On Friday, we learned that the U.S. economy added a lower-than-expected 113,000 jobs in January and the “official” unemployment rate had dropped to 6.6% from 6.7% in December.
How can we create so few jobs and have the unemployment rate improve? It’s because the way the government calculates the unemployment rate is skewed. (It gets me outright mad to listen to politicians tell us the jobs market is getting better, when in fact, it’s not.)
The most obvious problem with the government’s way of calculating the unemployment rate is that it excludes people who have given up looking for work and those who have part-time jobs but want full-time jobs. If we were to include those two groups, the underemployment rate (as it is referred to) sits at 12.7%—and it’s been above 12% for a very, very long time. (This is something you didn’t hear President Obama talk about in his State of the Union speech two weeks ago.)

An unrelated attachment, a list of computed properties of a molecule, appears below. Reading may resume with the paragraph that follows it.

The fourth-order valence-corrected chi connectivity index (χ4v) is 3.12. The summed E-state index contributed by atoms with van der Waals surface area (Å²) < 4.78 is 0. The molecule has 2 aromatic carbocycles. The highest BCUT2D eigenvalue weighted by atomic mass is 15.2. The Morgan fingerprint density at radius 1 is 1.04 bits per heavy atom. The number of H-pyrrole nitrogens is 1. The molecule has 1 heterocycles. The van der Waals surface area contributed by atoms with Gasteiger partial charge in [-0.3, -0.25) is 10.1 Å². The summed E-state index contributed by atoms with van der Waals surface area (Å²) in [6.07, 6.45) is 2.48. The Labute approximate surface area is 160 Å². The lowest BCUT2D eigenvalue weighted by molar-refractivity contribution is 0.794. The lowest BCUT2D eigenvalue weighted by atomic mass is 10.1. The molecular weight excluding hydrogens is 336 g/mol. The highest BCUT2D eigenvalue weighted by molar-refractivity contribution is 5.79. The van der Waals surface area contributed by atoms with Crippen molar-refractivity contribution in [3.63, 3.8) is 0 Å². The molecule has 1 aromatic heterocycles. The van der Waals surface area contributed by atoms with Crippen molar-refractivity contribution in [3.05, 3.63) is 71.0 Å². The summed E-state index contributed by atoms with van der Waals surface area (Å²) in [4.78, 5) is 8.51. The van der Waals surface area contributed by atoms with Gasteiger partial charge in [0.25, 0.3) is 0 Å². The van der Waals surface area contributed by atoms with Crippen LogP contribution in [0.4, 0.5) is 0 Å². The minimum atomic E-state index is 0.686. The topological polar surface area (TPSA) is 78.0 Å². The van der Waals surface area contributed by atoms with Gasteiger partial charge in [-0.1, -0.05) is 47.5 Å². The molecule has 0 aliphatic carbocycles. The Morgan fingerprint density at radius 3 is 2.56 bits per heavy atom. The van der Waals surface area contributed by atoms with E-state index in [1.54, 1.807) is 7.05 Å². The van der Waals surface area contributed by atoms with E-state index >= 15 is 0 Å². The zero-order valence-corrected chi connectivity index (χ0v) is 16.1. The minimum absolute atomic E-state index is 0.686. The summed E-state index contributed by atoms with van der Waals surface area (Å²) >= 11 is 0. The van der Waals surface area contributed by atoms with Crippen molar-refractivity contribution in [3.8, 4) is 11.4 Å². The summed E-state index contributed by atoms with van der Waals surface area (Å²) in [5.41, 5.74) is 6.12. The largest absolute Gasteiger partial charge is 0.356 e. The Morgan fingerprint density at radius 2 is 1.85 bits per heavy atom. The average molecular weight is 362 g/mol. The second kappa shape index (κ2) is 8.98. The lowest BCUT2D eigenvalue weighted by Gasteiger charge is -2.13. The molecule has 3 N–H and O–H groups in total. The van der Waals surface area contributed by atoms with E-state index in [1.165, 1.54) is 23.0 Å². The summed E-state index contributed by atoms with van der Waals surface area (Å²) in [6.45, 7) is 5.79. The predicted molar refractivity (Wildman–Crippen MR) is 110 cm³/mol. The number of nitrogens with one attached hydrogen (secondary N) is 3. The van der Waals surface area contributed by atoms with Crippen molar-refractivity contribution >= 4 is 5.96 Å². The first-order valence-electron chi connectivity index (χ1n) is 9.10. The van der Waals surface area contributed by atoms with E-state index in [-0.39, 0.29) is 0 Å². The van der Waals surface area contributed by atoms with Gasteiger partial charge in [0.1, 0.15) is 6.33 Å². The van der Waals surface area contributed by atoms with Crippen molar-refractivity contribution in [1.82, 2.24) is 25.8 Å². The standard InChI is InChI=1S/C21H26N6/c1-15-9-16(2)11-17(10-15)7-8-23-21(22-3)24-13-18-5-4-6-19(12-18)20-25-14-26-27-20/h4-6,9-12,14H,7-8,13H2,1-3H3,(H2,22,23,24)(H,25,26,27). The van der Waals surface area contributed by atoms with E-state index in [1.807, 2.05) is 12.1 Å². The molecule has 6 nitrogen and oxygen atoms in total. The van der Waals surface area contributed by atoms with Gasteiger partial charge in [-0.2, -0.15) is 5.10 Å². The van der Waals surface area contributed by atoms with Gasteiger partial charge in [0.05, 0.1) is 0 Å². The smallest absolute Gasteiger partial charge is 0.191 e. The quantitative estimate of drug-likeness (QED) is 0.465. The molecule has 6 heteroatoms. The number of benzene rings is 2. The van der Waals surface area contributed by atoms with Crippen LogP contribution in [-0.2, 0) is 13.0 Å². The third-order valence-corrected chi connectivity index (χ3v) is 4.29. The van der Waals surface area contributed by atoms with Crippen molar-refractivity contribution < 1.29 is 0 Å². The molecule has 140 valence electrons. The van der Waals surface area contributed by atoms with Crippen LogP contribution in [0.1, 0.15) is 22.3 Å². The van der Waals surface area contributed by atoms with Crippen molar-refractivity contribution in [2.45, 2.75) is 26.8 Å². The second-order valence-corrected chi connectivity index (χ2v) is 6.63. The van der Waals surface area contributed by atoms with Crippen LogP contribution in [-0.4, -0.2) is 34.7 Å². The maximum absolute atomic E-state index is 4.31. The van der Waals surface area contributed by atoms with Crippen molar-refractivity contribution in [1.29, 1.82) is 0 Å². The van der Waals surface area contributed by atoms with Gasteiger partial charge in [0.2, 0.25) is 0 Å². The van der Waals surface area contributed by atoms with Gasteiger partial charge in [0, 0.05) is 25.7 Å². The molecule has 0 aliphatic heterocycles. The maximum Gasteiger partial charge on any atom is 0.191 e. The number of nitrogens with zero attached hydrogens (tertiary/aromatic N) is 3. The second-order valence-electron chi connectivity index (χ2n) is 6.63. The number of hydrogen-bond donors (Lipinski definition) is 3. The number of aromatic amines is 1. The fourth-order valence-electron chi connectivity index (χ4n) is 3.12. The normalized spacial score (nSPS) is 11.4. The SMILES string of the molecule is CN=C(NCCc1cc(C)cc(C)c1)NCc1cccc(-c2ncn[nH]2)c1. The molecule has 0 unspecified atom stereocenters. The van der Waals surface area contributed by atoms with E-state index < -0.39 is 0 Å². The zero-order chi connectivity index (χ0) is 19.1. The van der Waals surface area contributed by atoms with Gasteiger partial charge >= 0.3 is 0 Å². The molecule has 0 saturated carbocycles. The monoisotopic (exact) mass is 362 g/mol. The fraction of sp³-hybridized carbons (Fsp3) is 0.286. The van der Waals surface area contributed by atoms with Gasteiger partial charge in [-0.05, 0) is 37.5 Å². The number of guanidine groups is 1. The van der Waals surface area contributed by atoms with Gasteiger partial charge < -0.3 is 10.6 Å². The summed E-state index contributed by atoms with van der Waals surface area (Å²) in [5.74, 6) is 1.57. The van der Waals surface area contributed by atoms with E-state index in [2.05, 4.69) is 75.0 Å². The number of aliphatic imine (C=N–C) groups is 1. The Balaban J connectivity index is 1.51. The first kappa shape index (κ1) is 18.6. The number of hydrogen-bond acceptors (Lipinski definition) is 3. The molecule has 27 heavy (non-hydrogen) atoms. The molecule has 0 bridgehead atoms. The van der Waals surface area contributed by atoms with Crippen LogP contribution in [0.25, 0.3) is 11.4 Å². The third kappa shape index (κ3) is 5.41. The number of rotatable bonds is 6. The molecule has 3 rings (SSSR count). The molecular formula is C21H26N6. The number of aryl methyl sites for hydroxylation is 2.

Now if we look a little deeper, we discover a much bigger problem in America. People who have the ability to work are leaving the jobs market!
What I’m talking about is the catastrophic decline in labor force participation in the U.S. economy.
Continue Reading: Why Have So Many Americans Stopped Looking for Work?